Ask Dr Trisha: Menopause

Ask Dr Trisha: Menopause

As we all know, this is the time in your life when you stop releasing eggs from your ovaries and your periods stop. This usually happens across a number of months, with periods becoming more and more irregular.
Some women go through the menopause as early as their mid-30s or as late as 60 but for many women it is around 51 years of age. Once a woman has had no periods for a year she is said to be post-menopausal.

Your ovaries are the main source of the female hormone oestrogen, and when they stop producing eggs levels of oestrogen fall. This may lead to many different symptoms, which can occur before, during and after the menopause.

About 70 per cent of women are troubled by symptoms, including hot flushes, night sweats, headaches, and lack of energy. Your skin may become drier, thinner and more wrinkled. Lack of oestrogen can cause vaginal dryness leading to discomfort during sex. In the long term, the tissues of your pelvis may become thinner and weaker, increasing the risk of prolapse and continence problems.

Now that many women are living longer, often to 90 or older, you could face 40 years of life with low oestrogen levels, which could affect your heart and bone health. Taking a positive approach to staying healthy as you age is vital.

A good balanced diet, keeping your weight under control, and regular physical activity are absolute basics for keeping healthy post-menopause, and they could help to control your symptoms as you go through menopause too.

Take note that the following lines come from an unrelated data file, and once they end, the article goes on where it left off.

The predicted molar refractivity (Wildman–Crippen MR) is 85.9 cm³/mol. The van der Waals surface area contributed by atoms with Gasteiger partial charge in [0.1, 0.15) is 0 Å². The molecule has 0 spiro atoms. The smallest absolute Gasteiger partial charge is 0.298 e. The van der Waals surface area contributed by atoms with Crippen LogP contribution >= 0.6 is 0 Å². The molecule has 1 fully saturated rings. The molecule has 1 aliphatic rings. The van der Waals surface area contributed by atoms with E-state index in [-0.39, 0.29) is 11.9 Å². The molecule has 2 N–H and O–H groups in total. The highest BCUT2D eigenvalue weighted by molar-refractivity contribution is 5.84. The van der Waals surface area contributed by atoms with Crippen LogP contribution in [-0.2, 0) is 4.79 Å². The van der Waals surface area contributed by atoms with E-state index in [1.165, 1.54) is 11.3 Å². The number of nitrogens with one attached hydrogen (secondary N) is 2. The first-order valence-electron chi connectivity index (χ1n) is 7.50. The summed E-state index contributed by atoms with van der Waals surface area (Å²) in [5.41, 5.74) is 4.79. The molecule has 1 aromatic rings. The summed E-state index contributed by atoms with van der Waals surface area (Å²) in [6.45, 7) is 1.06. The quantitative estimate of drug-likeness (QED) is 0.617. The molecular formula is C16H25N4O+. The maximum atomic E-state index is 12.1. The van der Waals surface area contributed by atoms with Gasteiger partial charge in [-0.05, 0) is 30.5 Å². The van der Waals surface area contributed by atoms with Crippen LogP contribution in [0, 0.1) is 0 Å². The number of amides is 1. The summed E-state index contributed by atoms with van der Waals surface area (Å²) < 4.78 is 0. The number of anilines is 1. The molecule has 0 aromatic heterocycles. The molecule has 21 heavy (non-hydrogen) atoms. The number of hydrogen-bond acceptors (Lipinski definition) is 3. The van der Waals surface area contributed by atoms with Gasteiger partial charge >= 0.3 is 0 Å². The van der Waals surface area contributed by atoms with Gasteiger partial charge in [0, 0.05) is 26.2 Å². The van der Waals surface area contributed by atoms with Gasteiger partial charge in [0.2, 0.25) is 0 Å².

If your symptoms are particularly distressing you may want to try Hormone Replacement Therapy or HRT. This is simply a supplement containing combinations of female hormones. While HRT can be very helpful, it can also have side effects so it’s important to talk to your GP who will help you to understand the pros and cons of treatment for you.

There are also many plant-based oestrogen-type treatments, known as phyto-oestrogens, many women use these but they have not been properly assessed and some experts have concerns about them – speak to your GP if you’d like to take a natural alternative.

Q. My bowel habits are a bit erratic – I have constipation one day and diarrhoea the next. What can I do?

Dr Trisha says: Fluctuating between constipation and diarrhoea is often a feature of irritable bowel syndrome or IBS, especially if it has been going on for some time. It could also be caused by diverticulitis or chronic constipation where liquid faeces from higher up the intestines seeps around the harder stool (this is called ‘overflow’ diarrhoea ). Always get irregular bowel habits checked by your GP to rule out more sinister problems such as bowel cancer.

A healthy balanced diet is important for healthy bowel habits so try to eat plenty of fruit and vegetables, wholegrains and lean protein. If you do have IBS you may need to play around with your diet to work out which foods trigger your symptoms. Meanwhile, some medicines can help – such as bulking agents used in constipation or antispasmodic drugs for loose motions. Your GP or pharmacist can advise.

  • Dr Trisha writes a column every fortnight in Yours magazine. Ask Dr Trisha about your health problems by emailing